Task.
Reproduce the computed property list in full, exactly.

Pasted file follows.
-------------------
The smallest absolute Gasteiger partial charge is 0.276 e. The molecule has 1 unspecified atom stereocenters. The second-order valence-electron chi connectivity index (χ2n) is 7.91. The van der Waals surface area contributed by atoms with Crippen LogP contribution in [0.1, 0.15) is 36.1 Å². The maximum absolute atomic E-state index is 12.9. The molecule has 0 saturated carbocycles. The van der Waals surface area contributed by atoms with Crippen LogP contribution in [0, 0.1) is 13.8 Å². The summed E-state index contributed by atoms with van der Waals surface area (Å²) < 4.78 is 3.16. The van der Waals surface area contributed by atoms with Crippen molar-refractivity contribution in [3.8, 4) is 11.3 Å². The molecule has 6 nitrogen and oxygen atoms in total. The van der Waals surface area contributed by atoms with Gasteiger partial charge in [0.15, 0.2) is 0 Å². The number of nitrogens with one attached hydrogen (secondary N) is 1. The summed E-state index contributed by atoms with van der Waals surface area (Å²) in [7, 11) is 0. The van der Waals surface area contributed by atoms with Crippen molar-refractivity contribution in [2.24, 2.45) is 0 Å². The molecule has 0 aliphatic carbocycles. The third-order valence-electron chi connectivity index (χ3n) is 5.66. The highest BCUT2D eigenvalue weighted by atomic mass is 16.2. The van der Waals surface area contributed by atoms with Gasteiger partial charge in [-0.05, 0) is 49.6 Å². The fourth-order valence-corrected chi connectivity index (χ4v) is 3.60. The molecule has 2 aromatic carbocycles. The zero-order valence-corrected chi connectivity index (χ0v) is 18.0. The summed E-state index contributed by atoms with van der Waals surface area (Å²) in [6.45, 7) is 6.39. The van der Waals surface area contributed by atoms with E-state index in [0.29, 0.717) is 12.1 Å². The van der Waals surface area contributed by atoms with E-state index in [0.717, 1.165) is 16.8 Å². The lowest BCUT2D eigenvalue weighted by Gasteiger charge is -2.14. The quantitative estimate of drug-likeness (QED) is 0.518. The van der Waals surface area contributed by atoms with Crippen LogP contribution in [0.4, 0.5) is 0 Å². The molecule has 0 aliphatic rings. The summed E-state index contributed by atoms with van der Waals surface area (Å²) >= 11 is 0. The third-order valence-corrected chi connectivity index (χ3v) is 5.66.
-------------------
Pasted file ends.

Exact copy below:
The smallest absolute Gasteiger partial charge is 0.276 e. The molecule has 1 unspecified atom stereocenters. The second-order valence-electron chi connectivity index (χ2n) is 7.91. The van der Waals surface area contributed by atoms with Crippen LogP contribution in [0.1, 0.15) is 36.1 Å². The maximum absolute atomic E-state index is 12.9. The molecule has 0 saturated carbocycles. The van der Waals surface area contributed by atoms with Crippen LogP contribution in [0, 0.1) is 13.8 Å². The summed E-state index contributed by atoms with van der Waals surface area (Å²) < 4.78 is 3.16. The van der Waals surface area contributed by atoms with Crippen molar-refractivity contribution in [3.8, 4) is 11.3 Å². The molecule has 6 nitrogen and oxygen atoms in total. The van der Waals surface area contributed by atoms with Gasteiger partial charge in [0.15, 0.2) is 0 Å². The number of nitrogens with one attached hydrogen (secondary N) is 1. The summed E-state index contributed by atoms with van der Waals surface area (Å²) in [7, 11) is 0. The van der Waals surface area contributed by atoms with Crippen molar-refractivity contribution in [2.24, 2.45) is 0 Å². The molecule has 0 aliphatic carbocycles. The third-order valence-electron chi connectivity index (χ3n) is 5.66. The highest BCUT2D eigenvalue weighted by atomic mass is 16.2. The van der Waals surface area contributed by atoms with Gasteiger partial charge in [-0.05, 0) is 49.6 Å². The fourth-order valence-corrected chi connectivity index (χ4v) is 3.60. The molecule has 2 aromatic carbocycles. The zero-order valence-corrected chi connectivity index (χ0v) is 18.0. The summed E-state index contributed by atoms with van der Waals surface area (Å²) in [6.45, 7) is 6.39. The van der Waals surface area contributed by atoms with E-state index in [0.29, 0.717) is 12.1 Å². The van der Waals surface area contributed by atoms with E-state index in [0.717, 1.165) is 16.8 Å². The lowest BCUT2D eigenvalue weighted by Gasteiger charge is -2.14. The quantitative estimate of drug-likeness (QED) is 0.518. The van der Waals surface area contributed by atoms with Crippen LogP contribution in [0.4, 0.5) is 0 Å². The molecule has 0 aliphatic rings. The summed E-state index contributed by atoms with van der Waals surface area (Å²) >= 11 is 0. The third-order valence-corrected chi connectivity index (χ3v) is 5.66.